Also known as “underground rap,”
a subgenre of rap that encompasses art forms
such as sampling, breakdancing, spoken word,
freestyling, beatboxing, turntablism and more.
Alternative hip-hop often includes artists on
independent record labels and features socially
conscious and politically oriented lyrics.
A dance style stemming from the early 1970s
hip-hop scene, evolving from such diverse sources
as jazz, martial arts, capoeira and tap dancing.
Break boys and girls, who later became known
as b-boys and b-girls, first started dancing
during DJ breaks at Bronx hip-hop parties. B-boying
soon became a skilled and competitive art form.
The term “breakdancing” was later
created by mainstream media in the 1980s.
A competition, often between DJs or rappers,
judged often on originality and skill
The basis of hip-hop—the instrumental
Creating sounds using one’s mouth that
replicate rhythmic patterns and percussion.
Noted beatboxers include Doug E. Fresh, Darren
Robinson (a.k.a. The Human Beatbox) of the Fat
Boys and Rhazel of the Roots.
A style of Southern hip-hop featuring heavy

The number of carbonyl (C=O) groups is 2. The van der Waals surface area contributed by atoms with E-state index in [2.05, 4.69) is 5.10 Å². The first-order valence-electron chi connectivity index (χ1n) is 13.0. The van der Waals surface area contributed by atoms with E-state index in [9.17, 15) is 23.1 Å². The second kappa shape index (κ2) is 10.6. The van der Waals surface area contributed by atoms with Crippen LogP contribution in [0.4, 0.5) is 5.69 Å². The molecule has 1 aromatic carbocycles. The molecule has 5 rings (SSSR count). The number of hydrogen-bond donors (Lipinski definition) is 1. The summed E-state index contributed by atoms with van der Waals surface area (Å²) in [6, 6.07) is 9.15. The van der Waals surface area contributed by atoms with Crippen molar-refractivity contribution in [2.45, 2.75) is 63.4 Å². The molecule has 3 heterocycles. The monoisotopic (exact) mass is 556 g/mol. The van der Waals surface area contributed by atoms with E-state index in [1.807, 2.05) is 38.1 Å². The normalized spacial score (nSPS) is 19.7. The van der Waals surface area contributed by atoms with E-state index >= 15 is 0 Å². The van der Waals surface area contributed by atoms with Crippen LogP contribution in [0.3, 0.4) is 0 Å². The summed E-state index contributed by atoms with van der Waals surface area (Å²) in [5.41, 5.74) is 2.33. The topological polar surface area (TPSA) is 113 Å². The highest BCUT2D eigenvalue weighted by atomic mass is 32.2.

bass and aggressively chanted lyrics
In hip-hop, DJing originally encompassed the
art of mixing and scratching music to create
A term used to describe the Deep South region
of the United States, including the states Alabama,
Arkansas, Florida, Georgia, Kentucky, Louisiana,
Mississippi, North Carolina, South Carolina
and Texas. Rappers from the Dirty South began
to dominate hip-hop in the early 2000s.
Hip-hop’s roots emerged from dub, a form
of ska and reggae music out of 1960s Jamaica
characterized by an MC singing or rapping over
a mostly instrumental “dub” version
of an existing song.
A lyricist’s rhythm or cadence, his or
her ability to combine words with the music
The art of vocal improvising
Originally popularized by West Coast rappers
in the 1980s, often containing “hardcore”
rap lyrics related to gangs, gang members and
A hip-hop performer or rhymer. Also stands for
“mic controller” or “master
Early hip-hop style, usually spanning the 1970s
to the mid-to-late 1980s
The process of using sound segments from one
musical piece to form sounds in another musical
Moving a record manually under a needle to create
new musical sounds
Playing the record turntable as if it were an
instrument. Techniques might include scratching
or mixing in order to create rhythms and manipulate